Post by gbellware »

When I rigged the S4 jib on the Klepper mast along with the Kuvia the whole setup was fairly complicated. The jib was rigged normally in the Klepper mast stay. I mounted the Kuvia with the front of the mainbody (the main frame of the sail) lashed to the Kleper mast; the middle of the mainbody resting on the top of the Klepper leeboard support; and the crosstube of the Kuvia lashed to the tee fittings on the Klepper combing. Then I rigged the sheets and downhaul for the jib so that I could easily strike the sail and completely stow it under the spray skirt while underway. So now I have two sets of leeboards, one with a pair of control rods; the downhaul and two sheets for the jib, the control sheet plus the other two hoisting lines for the Kuvia...yikes!

As for outriggers with the Kuvia alone, no, I would see no need for them. I have been in six foot seas with 25 mph wind and while it scared the crap out of me I did not feel out of control, ever. The wind was fairly steady and predictable, so that helped. But even with the occasional gust the was the rig has a built in safety feature which allows the top of the sail to twist out of the wind which both lowers the center of effort and dumps some power. Now, I was sailing a Quattro with about 150 pounds of gear plus me at 180 pounds and I think I would have to actually TRY to tip that thing. On my Kahuna it is a completely different story. I would not even try it in big waves and wind. There is a blogger somewhere in Scandinavia who has posted some video sailing his Kuvia on his Kahuna is some pretty big wind, and he looks really competent. Maybe with some more experience I will give it a try. Maybe.
"There is nothing--absolutely nothing--half so much worth doing as simply messing around in boats"

Kleppers, A1 Expedition and carbon Quattro
Easy Riders, 18.6 and 17
Lots of BSD sails
Torqeedo outboard
1938 Sachs-Fichtel seitenbordmotor

DLee
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Re: Balogh or Kayaksailor?

Post by DLee »

When I rigged the S4 jib on the Klepper mast along with the Kuvia the whole setup was fairly complicated. The jib was rigged normally in the Klepper mast stay. I mounted the Kuvia with the front of the mainbody (the main frame of the sail) lashed to the Kleper mast; the middle of the mainbody resting on the top of the Klepper leeboard support; and the crosstube of the Kuvia lashed to the tee fittings on the Klepper combing. Then I rigged the sheets and downhaul for the jib so that I could easily strike the sail and completely stow it under the spray skirt while underway. So now I have two sets of leeboards, one with a pair of control rods; the downhaul and two sheets for the jib, the control sheet plus the other two hoisting lines for the Kuvia...yikes!
Oh man, I had to laugh out loud when I read this. I've created some massive confusion in my own boats with lines and rigging but this really is hilarious. I was especially surprised to hear that you had both sets of lee boards down! Man, you are a glutton for punishment! What makes it really funny to me is that I can absolutely image trying this myself if I had both those rigs!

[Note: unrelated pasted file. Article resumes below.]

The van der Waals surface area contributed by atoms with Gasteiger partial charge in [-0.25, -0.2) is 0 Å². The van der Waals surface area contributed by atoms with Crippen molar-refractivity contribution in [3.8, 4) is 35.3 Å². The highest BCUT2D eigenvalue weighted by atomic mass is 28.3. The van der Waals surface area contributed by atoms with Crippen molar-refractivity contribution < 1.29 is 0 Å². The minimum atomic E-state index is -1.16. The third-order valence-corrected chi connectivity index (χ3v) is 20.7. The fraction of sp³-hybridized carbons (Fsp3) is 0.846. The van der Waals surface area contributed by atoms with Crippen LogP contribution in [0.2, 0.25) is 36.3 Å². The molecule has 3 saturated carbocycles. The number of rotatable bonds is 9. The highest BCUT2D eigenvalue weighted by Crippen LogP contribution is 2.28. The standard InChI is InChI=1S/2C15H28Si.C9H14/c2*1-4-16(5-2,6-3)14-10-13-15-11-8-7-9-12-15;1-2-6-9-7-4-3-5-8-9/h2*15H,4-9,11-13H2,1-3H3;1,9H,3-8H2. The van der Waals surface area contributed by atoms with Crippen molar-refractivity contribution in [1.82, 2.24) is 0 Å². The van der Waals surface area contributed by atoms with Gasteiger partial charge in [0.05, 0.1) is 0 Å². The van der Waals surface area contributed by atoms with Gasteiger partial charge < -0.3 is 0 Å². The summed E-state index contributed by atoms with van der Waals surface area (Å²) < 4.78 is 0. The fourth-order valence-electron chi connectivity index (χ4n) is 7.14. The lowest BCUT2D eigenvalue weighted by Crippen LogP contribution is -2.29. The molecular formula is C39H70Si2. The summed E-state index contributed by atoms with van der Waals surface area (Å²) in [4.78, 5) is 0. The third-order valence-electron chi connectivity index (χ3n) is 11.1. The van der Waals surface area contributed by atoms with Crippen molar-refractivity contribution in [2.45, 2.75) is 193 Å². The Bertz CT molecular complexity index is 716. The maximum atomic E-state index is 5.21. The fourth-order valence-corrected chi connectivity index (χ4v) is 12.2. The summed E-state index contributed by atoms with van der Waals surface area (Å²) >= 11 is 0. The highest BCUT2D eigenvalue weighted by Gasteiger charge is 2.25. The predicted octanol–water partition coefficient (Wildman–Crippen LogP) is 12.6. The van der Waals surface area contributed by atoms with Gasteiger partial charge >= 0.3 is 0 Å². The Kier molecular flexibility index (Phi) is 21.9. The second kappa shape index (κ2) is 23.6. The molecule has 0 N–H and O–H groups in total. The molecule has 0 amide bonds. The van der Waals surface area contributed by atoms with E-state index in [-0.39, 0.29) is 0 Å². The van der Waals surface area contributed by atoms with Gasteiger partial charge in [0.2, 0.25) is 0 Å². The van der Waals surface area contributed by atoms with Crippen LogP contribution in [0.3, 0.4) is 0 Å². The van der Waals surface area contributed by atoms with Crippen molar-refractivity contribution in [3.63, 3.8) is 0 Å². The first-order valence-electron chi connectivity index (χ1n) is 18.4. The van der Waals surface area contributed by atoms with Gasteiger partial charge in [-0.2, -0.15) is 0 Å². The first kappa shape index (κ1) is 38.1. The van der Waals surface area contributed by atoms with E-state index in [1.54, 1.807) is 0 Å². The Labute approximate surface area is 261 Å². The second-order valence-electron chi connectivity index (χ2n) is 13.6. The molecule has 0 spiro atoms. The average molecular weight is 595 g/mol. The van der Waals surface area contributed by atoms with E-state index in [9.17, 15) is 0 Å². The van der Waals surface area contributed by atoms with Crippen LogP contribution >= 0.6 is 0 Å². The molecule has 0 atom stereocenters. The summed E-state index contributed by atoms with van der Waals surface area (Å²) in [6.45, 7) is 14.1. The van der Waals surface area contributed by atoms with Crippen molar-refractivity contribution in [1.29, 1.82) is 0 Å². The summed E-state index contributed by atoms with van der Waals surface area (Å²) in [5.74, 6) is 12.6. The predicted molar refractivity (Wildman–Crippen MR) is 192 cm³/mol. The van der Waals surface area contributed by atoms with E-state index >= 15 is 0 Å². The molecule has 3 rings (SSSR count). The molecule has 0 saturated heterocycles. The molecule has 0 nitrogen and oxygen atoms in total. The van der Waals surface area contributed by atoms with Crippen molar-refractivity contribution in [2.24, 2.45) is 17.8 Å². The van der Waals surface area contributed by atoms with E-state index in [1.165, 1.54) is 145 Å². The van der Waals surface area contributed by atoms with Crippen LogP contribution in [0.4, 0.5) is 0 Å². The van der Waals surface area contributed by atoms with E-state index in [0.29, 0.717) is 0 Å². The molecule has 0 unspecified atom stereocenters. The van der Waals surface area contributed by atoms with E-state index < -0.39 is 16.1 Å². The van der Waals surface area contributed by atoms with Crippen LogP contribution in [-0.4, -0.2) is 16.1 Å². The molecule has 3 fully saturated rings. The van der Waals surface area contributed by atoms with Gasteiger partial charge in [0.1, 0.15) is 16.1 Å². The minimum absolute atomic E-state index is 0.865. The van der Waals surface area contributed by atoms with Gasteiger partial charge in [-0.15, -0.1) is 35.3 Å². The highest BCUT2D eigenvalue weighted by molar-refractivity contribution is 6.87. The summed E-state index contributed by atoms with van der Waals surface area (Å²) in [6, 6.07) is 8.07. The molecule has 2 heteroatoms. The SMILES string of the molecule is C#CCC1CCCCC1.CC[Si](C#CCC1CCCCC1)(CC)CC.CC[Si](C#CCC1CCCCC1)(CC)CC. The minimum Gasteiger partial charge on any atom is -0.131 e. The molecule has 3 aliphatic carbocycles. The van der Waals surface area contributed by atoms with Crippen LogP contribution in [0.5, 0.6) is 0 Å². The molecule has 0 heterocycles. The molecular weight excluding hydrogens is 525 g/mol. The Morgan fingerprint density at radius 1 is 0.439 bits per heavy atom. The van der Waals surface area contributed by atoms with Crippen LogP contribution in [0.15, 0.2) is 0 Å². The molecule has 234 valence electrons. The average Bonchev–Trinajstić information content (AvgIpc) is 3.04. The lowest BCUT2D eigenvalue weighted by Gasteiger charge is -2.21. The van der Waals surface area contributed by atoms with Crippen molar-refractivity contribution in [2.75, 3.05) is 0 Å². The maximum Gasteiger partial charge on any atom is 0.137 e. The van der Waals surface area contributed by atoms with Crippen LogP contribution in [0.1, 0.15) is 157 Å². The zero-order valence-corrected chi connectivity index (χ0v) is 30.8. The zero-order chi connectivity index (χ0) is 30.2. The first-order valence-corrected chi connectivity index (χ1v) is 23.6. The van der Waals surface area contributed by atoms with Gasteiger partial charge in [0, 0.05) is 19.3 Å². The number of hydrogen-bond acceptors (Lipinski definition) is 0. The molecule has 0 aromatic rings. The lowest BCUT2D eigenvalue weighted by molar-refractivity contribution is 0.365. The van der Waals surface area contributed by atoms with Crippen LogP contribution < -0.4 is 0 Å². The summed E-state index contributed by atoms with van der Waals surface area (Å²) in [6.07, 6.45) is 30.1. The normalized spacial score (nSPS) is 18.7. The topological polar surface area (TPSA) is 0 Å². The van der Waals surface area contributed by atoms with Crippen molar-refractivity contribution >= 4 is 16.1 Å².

Did you see this clip of David Valverde sailing the MK1 with the 36 Balogh sail?

http://www.youtube.com/user/LongHaulProducts

How does this compare to your sailing with the Kuvia?

D
Klepper Aerius II
Klepper T9
Long Haul MK1 Expedition 'light'
Klepper S4 sail rig
Kayaksailor 1.6 +genoa
BSD 36HP

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gbellware
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Re: Balogh or Kayaksailor?

Post by gbellware »

Glad to provide some comic relief. I was actually laughing at myself when I got the contraption rigged. It felt like "snakes on a plane" with all the sheets in the cockpit.

Yes, I saw those vids and all they make me do is long to get back out on the water. His experience feels, from the perspective of the fixed camera, a whole lot like mine. What a hoot. He looks like he is having a blast.

On a related topic, on my last trip I was maintaining speeds of 7+ mph (gps) on a run with a top speed recorded of 10.1 mph. I know I was helped with following waves and with surfing, but the speed seemed in contradiction with the often-quoted "maximum hull speed" formula, e.g. 1.4 X the square root of the length/waterline of the boat. That formula would put the theoretical top speed of my kayak at about 5.8 mph. So what gives? I did some research and it turns out there is no such thing as "maximum hull speed", even for a non-planing hull. Speed is a function of power, whether from a prop or from the wind. Sure, the gain in speed diminishes as speed increases, but theoretically you could approach the speed of light in my kayak given enough power. There is some very cool literature on this. Cool if you are a geek like me, that is.

g
"There is nothing--absolutely nothing--half so much worth doing as simply messing around in boats"

Kleppers, A1 Expedition and carbon Quattro
Easy Riders, 18.6 and 17
Lots of BSD sails
Torqeedo outboard
1938 Sachs-Fichtel seitenbordmotor

DLee
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Re: Balogh or Kayaksailor?

Post by DLee »

Those are pretty good speed, especially when sustained.

Funny that you mention that 'speed limit' thing. I read that just last night and though ' nah, I don't think so...' for two reasons, one; I've broken that speed with my S4 rig, and two; in the simplest scenario, an outboard would easily bust that theory. I read a lot of Sci-fi and it was fun to see you mention Lightspeed. The same image was coming to my mind as I read your posting, ha. And here I thought I was finally joining an IN crowd with folding kayakers... disappointed again...